So, what is this downloadKey that Apple has implemented? Keen observers will note that the first chunk of the downloadKey string contains a Unix timestamp of the instant of purchase/download. 1154640230 is the number of seconds that have passed since the Unix epoch, marking the exact time the tranfer was initiated. The second half is 32 bytes long, which happens to be the same length as an MD5 hash. Unfortunately, hash functions are designed to work one-way only; Getting the original text out of the hash is (damn near) impossible except for brute force attacking it, and that could take eons. Where does that leave those interested in continuing being able to get great quality album artwork from iTunes? Out in the cold, for now. Until someone disassembles iTunes and figures out what data is being hashed, the downloadKey cannot be recreated without first purchasing the song and thus defeating the whole purpose. On top of that, the time marker in the downloadKey is also one week from the date of purchase, likely limiting access to the image for that time period. After the noted time has passed, I’m betting that the access privileges are revoked.
Both the expiration date and the mysterious hash in the downloadKey are probably stored in a database on Apple’s end, and the full size image is served back only if the request has the right hash and is within the noted time period. I can’t even begin to speculate why the time is in the URL to begin with, as the webserver can compare the hash and timestamp of any particular request without revealing the timestamp. Unless the webserver is taking in the timestamp from the URL, I can’t see the purpose of displaying it. If it is being done that way, why even bother if we can freely modify the timestamp anyway? Such an obstacle would be like locking a keypad protected door, but allowing any code to reopen it.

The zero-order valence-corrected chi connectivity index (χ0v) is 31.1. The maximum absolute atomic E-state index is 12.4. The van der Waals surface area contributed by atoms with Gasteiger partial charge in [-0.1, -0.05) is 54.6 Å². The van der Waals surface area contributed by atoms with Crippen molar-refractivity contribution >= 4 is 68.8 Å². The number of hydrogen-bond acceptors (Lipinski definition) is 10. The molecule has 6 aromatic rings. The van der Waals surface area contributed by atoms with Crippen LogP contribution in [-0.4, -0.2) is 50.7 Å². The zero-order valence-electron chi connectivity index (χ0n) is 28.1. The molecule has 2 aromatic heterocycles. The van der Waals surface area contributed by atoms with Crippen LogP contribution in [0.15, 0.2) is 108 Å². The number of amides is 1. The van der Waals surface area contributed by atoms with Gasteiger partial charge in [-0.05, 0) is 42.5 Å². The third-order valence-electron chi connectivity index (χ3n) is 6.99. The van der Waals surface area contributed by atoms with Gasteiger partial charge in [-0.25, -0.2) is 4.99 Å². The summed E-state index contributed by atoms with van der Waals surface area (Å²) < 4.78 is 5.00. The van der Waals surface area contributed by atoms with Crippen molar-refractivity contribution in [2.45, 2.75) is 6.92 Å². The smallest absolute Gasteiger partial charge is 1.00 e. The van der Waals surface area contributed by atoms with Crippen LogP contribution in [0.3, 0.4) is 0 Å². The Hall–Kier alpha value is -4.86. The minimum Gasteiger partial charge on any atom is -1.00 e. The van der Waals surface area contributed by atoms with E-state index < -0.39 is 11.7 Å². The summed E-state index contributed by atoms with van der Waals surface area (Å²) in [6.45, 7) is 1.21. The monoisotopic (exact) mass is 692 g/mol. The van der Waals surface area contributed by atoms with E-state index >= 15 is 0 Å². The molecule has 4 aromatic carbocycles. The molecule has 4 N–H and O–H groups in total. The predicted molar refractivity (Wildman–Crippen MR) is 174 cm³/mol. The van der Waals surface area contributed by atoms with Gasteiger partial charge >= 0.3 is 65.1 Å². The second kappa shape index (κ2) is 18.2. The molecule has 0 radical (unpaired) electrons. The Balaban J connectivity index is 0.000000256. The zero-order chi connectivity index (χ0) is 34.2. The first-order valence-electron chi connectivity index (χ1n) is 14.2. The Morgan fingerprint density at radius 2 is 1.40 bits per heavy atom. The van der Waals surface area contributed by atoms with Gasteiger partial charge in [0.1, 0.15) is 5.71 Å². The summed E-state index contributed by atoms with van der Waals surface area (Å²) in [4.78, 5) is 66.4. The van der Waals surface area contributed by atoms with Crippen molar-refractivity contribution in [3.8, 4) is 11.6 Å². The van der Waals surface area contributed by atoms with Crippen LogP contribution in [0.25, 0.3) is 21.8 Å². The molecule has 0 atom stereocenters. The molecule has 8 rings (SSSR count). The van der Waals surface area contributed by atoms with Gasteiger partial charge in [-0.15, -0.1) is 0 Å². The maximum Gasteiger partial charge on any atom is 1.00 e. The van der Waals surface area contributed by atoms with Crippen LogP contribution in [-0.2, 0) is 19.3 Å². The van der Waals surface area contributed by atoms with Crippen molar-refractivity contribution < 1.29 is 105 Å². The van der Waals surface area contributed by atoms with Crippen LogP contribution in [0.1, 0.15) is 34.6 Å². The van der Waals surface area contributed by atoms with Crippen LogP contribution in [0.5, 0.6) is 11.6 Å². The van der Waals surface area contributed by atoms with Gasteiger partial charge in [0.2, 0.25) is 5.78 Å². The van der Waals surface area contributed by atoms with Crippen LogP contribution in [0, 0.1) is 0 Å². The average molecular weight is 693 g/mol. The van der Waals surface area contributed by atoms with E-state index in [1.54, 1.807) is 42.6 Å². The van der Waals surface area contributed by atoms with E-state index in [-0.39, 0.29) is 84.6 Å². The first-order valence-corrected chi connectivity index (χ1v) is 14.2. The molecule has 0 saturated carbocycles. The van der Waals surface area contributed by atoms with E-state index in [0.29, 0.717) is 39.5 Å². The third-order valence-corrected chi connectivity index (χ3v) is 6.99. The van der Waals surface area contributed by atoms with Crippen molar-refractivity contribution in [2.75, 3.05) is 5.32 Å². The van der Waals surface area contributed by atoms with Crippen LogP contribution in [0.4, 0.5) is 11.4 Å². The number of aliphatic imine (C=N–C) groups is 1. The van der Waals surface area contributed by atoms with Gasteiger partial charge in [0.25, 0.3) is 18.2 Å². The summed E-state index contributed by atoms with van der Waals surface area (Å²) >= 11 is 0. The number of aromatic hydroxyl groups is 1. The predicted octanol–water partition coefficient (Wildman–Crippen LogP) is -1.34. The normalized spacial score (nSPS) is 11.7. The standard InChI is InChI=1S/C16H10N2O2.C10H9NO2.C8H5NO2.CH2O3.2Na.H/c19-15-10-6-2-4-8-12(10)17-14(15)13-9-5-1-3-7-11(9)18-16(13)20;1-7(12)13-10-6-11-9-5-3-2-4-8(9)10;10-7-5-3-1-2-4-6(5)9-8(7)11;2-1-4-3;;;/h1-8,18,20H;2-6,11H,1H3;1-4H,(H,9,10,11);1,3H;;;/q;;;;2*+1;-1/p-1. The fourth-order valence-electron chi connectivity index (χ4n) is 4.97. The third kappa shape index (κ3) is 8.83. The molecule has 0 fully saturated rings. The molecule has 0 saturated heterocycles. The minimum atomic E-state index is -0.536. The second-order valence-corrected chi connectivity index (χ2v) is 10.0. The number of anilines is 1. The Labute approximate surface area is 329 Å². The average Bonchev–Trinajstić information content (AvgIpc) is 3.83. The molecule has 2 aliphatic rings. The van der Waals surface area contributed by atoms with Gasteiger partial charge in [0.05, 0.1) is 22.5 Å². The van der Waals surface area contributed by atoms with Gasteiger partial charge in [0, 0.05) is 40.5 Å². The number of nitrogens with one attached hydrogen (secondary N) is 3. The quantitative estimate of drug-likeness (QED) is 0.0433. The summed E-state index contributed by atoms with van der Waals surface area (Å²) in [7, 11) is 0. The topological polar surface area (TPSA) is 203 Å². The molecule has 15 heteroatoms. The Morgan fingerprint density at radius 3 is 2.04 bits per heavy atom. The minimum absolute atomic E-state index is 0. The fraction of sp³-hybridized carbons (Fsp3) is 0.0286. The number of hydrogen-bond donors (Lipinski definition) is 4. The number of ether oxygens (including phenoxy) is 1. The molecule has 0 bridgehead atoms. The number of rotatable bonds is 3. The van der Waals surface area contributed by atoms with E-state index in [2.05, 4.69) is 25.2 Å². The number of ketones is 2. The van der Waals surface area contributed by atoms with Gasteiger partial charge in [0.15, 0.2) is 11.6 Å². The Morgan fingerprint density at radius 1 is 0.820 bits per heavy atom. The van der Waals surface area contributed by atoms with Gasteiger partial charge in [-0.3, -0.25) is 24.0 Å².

While I’m disappointed to have inconclusive results for my analytic efforts, here are some facts I’ve discovered:
- Neither the timestamp nor the hash can be changed without resulting in an immediate rejection of the image request.
- The source computer — the one downloading the song — is able to generate the downloadKey without any meaningful communication to the Music Store. The answer is right in front of us, it’s just hidden. Security methods that allow the “attacker” to hold all the pieces of the puzzle tend not to stay secret.
- The hash is not an MD5 of the timestamp, nor is it an MD5 of the song itself, as it has not even begun to download at the time of the image request.
- Both the timestamp and hash change each time the same song is downloaded. The timestamp’s reason for changing is obvious.
- Unix timestamps can be quickly converted to a readable date by doing
php -r "echo date('r',1154640230);" in the Terminal.
- It appears that the full size artwork must be requested prior to the song download, as it is then applied to each finished transfer. One would expect that the artwork is already in the songs, but it must not be if it’s being requested independently.
- References to an MD5 function exist all around every instance of “downloadKey” in the iTunes binary. Apple is either most definitely using MD5 for a hash, or they are going to an awful lot of effort to create a wild goose chase. My bet is on the former.
Here are a two downloadKey strings for those interested in pursuing this topic further:
Short of disassembling iTunes, which is out of my skill level, I think this is far as I can go. Hopefully someone with more skill can pick up here. For now, I’ll have to resort to Amazon and Google Images for album art sources.